Our task given by Jesus is to make disciples not to grow our church.
Now, before I unnecessarily offend you with that statement (or give you undue reason to celebrate), give me a chance to clarify. Christ’s great commission to his church was to go and make disciples of all nations. That’s it. In one sense, that is a really simple and clear commission. It has laser focus and a clear objective. In another sense, that is a full-orbed life-encompassing directive. After all, Jesus qualifies his statement about making disciples by saying that this includes baptizing them and teaching these new disciples to obey all that he has commanded. That is some life-encompassing stuff!
I write this today to point out how easy it is to take pieces of that directive and make them the total focus of the directive. When we do that, we start to chase the wrong objective, and we find “success” in the wrong places. We can feel like we really accomplished something when, in fact, we have been working toward the wrong goal. In specific, it is very easy to confuse making disciples with growing your church larger. This is a subtle but very significant issue.
Sometimes those are the same thing.
My point in this post is not to say church growth is a bad thing. Far from it. In many instances, that is a thing we should celebrate. As God gives a local church a broader reach in its community, the ability to make disciples can increase. If the members in your church receive good discipleship themselves and spread the gospel, then they become ministers in their own context, trying to make disciples as well. If your church has members like this, then more members means more ministers. In addition, larger churches often have more resources, and when those are used properly, that aids in disciple-making.
Sometimes, making disciples and growing your own church are the same thing. But the latter should never be the goal. Instead, it should be the byproduct of the actual mission. Unfortunately, church growth often becomes our metric for gauging the success of our mission. That is a problem, because church growth does not always result in better disciple-making.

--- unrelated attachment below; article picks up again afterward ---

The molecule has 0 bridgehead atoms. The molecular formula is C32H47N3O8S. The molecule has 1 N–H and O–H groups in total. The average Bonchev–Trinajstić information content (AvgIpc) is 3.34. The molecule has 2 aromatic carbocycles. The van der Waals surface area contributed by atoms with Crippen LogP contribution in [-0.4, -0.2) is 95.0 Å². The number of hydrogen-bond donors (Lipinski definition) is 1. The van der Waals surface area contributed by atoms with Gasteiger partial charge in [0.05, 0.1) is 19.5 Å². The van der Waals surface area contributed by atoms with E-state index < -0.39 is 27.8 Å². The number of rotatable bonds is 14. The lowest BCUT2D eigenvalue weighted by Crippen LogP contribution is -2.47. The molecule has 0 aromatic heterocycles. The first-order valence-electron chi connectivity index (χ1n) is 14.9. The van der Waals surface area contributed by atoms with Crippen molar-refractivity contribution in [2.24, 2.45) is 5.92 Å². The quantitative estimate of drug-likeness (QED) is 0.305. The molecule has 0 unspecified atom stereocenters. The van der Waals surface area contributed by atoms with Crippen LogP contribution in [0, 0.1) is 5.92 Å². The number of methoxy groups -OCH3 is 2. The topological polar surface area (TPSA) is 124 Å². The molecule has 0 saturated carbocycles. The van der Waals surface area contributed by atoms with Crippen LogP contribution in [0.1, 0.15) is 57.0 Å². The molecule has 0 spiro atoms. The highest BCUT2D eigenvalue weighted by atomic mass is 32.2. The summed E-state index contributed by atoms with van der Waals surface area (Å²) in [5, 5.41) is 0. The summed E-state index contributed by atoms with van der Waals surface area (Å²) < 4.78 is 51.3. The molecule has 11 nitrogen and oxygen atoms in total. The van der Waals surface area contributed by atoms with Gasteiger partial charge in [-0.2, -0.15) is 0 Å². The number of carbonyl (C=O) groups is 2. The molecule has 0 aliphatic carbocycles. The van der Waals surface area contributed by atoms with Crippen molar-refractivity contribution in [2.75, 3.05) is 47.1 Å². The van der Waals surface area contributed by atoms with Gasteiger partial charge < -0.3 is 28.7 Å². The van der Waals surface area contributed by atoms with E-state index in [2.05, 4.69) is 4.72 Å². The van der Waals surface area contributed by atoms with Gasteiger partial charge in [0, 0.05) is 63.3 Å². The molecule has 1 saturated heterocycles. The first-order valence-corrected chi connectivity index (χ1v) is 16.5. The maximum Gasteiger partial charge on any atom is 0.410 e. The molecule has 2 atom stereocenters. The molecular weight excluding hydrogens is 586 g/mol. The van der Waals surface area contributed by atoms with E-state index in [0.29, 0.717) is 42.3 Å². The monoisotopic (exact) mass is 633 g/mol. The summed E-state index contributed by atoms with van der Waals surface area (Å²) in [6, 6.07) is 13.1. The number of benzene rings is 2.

Sometimes they are not the same thing.
If we make church growth our success metric, we miss all the other (and often more significant) ways of making disciples. There are so many aspects of our mission that we miss when our focus is on making our own church bigger. That naturally leads to thinking that is additional not multiplicative in nature. Instead, a local church that understands its disciple-making commission will seek to spread the gospel as far out from its church as possible. This necessarily requires reproducing yourself not just adding to yourself.
Furthermore, all local churches have a life cycle, and a healthy church realizes that it needs to replace itself as many times as possible over the course of its life. Again, it is more concerned about making disciples than working toward its own sustained growth. For the healthy church, the goal is that the community (and as many communities as possible) have a sustained gospel witness, even when they are gone.
Thinking this way can change a church’s ministry paradigm in a number of ways. First, it opens the options for missions and ministry. No longer is the test of a good ministry whether it can add to our number. Now the test of a good ministry is how much gospel it spreads and how well it can baptize and teach others to obey all that Christ has commanded. That means faithful ministry in the church, and it means helping to establish more places where that kind of ministry can occur.
Thinking this way leads to sending your best instead of keeping your best. When the goal is church growth, then the church desires to hold on to its best ministers and disciples. However, when the spread of the gospel and the making of disciples is the goal, then the church sees the strategic importance of releasing its best. An important ministry of the church actually becomes identifying its own members that it wants to raise up simply so it can send them out somewhere new.
Thinking this way creates more points of service and more cultural expressions of the gospel in a community. Often, a church is happier sending its best across the world than it is sending them across town. This goal of multiplicative disciple-making does not apply only to international missions or to those big cities across the country where there are no churches. It applies to your own community as well. Sometimes, one of the best things a church can do to spread the gospel is help aid local church planting efforts in their own city. I mentioned it above, but churches all have a life cycle, and no single church can reach a city. Instead, sending your best to engage all the various groups of people in a city with evangelistic Bible studies that lead to church plants multiplies gospel access points in that city. More churches means more cultural ways of expressing the gospel, and when these diverse congregations partner together to reach their city, they can reach many more types of people than any one church.